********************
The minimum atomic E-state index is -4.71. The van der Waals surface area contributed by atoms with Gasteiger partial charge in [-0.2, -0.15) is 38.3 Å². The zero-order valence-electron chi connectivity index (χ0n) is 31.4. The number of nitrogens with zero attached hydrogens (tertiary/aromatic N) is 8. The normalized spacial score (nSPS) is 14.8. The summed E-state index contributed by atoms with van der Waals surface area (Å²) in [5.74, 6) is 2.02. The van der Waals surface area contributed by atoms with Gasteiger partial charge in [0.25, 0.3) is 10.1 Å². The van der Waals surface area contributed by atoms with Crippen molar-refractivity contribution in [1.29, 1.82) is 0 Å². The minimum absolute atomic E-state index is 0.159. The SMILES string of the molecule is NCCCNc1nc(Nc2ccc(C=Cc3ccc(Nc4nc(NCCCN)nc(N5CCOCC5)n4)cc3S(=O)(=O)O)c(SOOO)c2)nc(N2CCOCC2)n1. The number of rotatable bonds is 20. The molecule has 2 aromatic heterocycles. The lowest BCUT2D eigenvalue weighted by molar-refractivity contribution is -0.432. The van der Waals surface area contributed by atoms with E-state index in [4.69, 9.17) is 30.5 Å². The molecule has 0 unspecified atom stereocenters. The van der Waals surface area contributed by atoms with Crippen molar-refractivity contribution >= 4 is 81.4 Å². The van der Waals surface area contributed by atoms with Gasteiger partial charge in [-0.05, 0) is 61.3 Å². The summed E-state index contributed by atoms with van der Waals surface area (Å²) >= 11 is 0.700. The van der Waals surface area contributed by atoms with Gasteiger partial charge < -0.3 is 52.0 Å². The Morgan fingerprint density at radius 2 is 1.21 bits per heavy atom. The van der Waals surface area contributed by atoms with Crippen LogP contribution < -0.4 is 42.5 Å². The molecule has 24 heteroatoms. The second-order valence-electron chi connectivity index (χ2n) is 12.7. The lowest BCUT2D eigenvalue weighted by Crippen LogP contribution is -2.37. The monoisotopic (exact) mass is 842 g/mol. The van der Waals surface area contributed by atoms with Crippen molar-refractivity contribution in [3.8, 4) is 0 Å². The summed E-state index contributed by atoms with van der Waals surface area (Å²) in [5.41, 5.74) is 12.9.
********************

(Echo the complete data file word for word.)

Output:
The minimum atomic E-state index is -4.71. The van der Waals surface area contributed by atoms with Gasteiger partial charge in [-0.2, -0.15) is 38.3 Å². The zero-order valence-electron chi connectivity index (χ0n) is 31.4. The number of nitrogens with zero attached hydrogens (tertiary/aromatic N) is 8. The normalized spacial score (nSPS) is 14.8. The summed E-state index contributed by atoms with van der Waals surface area (Å²) in [5.74, 6) is 2.02. The van der Waals surface area contributed by atoms with Gasteiger partial charge in [0.25, 0.3) is 10.1 Å². The van der Waals surface area contributed by atoms with Crippen molar-refractivity contribution in [1.29, 1.82) is 0 Å². The minimum absolute atomic E-state index is 0.159. The SMILES string of the molecule is NCCCNc1nc(Nc2ccc(C=Cc3ccc(Nc4nc(NCCCN)nc(N5CCOCC5)n4)cc3S(=O)(=O)O)c(SOOO)c2)nc(N2CCOCC2)n1. The number of rotatable bonds is 20. The molecule has 2 aromatic heterocycles. The lowest BCUT2D eigenvalue weighted by molar-refractivity contribution is -0.432. The van der Waals surface area contributed by atoms with E-state index in [4.69, 9.17) is 30.5 Å². The molecule has 0 unspecified atom stereocenters. The van der Waals surface area contributed by atoms with Crippen molar-refractivity contribution >= 4 is 81.4 Å². The van der Waals surface area contributed by atoms with Gasteiger partial charge in [-0.05, 0) is 61.3 Å². The summed E-state index contributed by atoms with van der Waals surface area (Å²) >= 11 is 0.700. The van der Waals surface area contributed by atoms with Gasteiger partial charge < -0.3 is 52.0 Å². The Morgan fingerprint density at radius 2 is 1.21 bits per heavy atom. The van der Waals surface area contributed by atoms with Crippen LogP contribution < -0.4 is 42.5 Å². The molecule has 24 heteroatoms. The second-order valence-electron chi connectivity index (χ2n) is 12.7. The lowest BCUT2D eigenvalue weighted by Crippen LogP contribution is -2.37. The monoisotopic (exact) mass is 842 g/mol. The van der Waals surface area contributed by atoms with Crippen molar-refractivity contribution in [3.8, 4) is 0 Å². The summed E-state index contributed by atoms with van der Waals surface area (Å²) in [5.41, 5.74) is 12.9.